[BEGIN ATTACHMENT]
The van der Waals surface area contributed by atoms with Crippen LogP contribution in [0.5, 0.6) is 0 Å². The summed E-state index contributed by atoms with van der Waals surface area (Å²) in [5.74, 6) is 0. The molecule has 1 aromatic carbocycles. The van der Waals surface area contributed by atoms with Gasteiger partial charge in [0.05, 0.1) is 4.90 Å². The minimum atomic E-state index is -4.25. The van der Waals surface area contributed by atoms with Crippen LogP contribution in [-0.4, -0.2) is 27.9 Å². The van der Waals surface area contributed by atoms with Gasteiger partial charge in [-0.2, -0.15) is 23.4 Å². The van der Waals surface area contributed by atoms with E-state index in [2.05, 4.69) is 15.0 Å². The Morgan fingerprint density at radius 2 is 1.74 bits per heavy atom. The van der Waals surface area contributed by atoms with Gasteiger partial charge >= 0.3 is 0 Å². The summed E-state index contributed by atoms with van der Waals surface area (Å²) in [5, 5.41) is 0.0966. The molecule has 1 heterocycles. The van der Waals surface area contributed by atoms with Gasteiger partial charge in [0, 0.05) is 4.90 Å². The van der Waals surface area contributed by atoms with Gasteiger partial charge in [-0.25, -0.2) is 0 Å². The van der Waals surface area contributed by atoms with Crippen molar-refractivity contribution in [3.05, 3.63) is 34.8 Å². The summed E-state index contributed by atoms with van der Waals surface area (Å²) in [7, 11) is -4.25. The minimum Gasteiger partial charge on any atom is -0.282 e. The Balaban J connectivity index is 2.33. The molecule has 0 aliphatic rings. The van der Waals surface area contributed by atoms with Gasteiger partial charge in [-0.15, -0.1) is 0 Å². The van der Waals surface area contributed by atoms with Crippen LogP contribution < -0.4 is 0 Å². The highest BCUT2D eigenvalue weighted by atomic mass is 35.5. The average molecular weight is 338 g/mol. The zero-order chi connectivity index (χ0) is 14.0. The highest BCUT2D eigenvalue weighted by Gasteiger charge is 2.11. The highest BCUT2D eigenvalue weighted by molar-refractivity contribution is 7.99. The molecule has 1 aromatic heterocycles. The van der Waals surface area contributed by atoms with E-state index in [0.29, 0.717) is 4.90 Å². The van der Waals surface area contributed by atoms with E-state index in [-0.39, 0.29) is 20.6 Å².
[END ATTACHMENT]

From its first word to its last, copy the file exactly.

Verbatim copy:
The van der Waals surface area contributed by atoms with Crippen LogP contribution in [0.5, 0.6) is 0 Å². The summed E-state index contributed by atoms with van der Waals surface area (Å²) in [5.74, 6) is 0. The molecule has 1 aromatic carbocycles. The van der Waals surface area contributed by atoms with Gasteiger partial charge in [0.05, 0.1) is 4.90 Å². The minimum atomic E-state index is -4.25. The van der Waals surface area contributed by atoms with Crippen LogP contribution in [-0.4, -0.2) is 27.9 Å². The van der Waals surface area contributed by atoms with Gasteiger partial charge in [-0.2, -0.15) is 23.4 Å². The van der Waals surface area contributed by atoms with E-state index in [2.05, 4.69) is 15.0 Å². The Morgan fingerprint density at radius 2 is 1.74 bits per heavy atom. The van der Waals surface area contributed by atoms with Gasteiger partial charge >= 0.3 is 0 Å². The summed E-state index contributed by atoms with van der Waals surface area (Å²) in [5, 5.41) is 0.0966. The molecule has 1 heterocycles. The van der Waals surface area contributed by atoms with Gasteiger partial charge in [0, 0.05) is 4.90 Å². The van der Waals surface area contributed by atoms with Gasteiger partial charge in [-0.25, -0.2) is 0 Å². The van der Waals surface area contributed by atoms with Crippen molar-refractivity contribution in [3.05, 3.63) is 34.8 Å². The summed E-state index contributed by atoms with van der Waals surface area (Å²) in [7, 11) is -4.25. The minimum Gasteiger partial charge on any atom is -0.282 e. The Balaban J connectivity index is 2.33. The molecule has 0 aliphatic rings. The van der Waals surface area contributed by atoms with Gasteiger partial charge in [-0.15, -0.1) is 0 Å². The van der Waals surface area contributed by atoms with Crippen LogP contribution < -0.4 is 0 Å². The highest BCUT2D eigenvalue weighted by atomic mass is 35.5. The average molecular weight is 338 g/mol. The zero-order chi connectivity index (χ0) is 14.0. The highest BCUT2D eigenvalue weighted by Gasteiger charge is 2.11. The highest BCUT2D eigenvalue weighted by molar-refractivity contribution is 7.99. The molecule has 1 aromatic heterocycles. The van der Waals surface area contributed by atoms with E-state index in [0.29, 0.717) is 4.90 Å². The van der Waals surface area contributed by atoms with E-state index in [-0.39, 0.29) is 20.6 Å².